When the American Psychological Association (APA) Council of Representatives voted Friday morning to rescind its policy allowing psychologists to participate in the interrogation of security detainees, it was a tectonic shift.
American psychologists designed and oversaw the brutal regime of interrogation used on detainees in U.S. military custody at Abu Ghraib, Guantánamo Bay, and elsewhere during the U.S. war on terror; but the profession has yet to punish any psychologist who participated in torture or to fully distance itself from this legacy.
Today, UN International Day in Support of Victims of Torture, marks 27 years since the UN Convention against Torture came into effect.
In a recently released bipartisan report on detainee treatment at the detention facility in Guantánamo Bay, Cuba, the Constitution Project’s Expert Task Force devotes a whole chapter to the spectacular failure of medical professionals in GTMO to protect detainees from harm or injustice.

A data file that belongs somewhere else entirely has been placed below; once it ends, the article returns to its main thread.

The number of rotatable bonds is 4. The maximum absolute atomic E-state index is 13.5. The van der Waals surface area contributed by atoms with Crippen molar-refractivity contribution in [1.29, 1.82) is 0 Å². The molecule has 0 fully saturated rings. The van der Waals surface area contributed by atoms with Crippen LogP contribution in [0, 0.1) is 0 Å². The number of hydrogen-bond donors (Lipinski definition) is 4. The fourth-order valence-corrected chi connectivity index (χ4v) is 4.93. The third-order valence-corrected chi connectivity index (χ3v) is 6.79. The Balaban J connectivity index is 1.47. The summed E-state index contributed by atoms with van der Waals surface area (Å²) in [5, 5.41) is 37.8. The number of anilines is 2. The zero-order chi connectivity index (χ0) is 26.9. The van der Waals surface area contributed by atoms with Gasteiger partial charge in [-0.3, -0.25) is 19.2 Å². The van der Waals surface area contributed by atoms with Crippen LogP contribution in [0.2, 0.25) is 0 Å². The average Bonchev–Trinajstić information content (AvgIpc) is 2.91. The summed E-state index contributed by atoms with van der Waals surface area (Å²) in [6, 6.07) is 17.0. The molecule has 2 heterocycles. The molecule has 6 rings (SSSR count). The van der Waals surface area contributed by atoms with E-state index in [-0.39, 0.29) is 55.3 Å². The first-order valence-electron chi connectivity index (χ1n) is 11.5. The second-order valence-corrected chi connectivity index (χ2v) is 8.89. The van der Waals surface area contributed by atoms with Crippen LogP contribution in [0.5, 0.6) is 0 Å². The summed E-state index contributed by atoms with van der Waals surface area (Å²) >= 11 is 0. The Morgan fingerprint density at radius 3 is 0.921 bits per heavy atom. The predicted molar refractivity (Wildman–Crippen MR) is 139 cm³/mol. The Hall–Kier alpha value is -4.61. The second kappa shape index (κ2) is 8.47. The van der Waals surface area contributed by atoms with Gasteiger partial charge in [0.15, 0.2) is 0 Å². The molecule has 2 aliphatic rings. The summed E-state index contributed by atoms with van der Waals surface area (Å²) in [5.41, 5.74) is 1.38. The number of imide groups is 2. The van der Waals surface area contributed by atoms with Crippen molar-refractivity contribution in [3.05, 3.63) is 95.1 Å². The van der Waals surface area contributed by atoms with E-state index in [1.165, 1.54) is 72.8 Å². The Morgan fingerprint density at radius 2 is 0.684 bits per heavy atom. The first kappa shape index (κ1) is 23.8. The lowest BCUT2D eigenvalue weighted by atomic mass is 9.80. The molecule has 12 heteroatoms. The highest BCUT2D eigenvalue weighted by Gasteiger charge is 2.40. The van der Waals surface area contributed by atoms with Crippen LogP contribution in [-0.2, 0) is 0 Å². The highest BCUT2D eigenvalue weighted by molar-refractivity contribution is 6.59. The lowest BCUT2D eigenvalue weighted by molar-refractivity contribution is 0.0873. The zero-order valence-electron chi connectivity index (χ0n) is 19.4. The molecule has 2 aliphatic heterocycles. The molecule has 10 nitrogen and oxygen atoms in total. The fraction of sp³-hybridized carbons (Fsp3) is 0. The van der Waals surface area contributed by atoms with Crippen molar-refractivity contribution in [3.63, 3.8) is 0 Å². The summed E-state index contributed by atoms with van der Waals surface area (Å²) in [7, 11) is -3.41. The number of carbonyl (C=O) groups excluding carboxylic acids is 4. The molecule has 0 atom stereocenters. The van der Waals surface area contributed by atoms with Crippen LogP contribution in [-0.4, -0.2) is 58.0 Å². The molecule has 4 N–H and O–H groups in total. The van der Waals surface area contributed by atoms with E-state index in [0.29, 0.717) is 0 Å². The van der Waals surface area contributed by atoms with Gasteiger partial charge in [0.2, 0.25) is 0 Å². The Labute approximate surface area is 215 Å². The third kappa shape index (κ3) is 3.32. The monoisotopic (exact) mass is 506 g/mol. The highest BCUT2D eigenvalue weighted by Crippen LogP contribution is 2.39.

Due to the relatively closed nature of the system, there is very little publicly available data detailing the extent of sexual abuse in immigration detention centers. However, recently uncovered documents reveal nearly 200 official complaints of sexual abuse in detention facilities since 2007. This number is probably just the tip of the iceberg given that sexual abuse is one of the most underreported crimes in the US.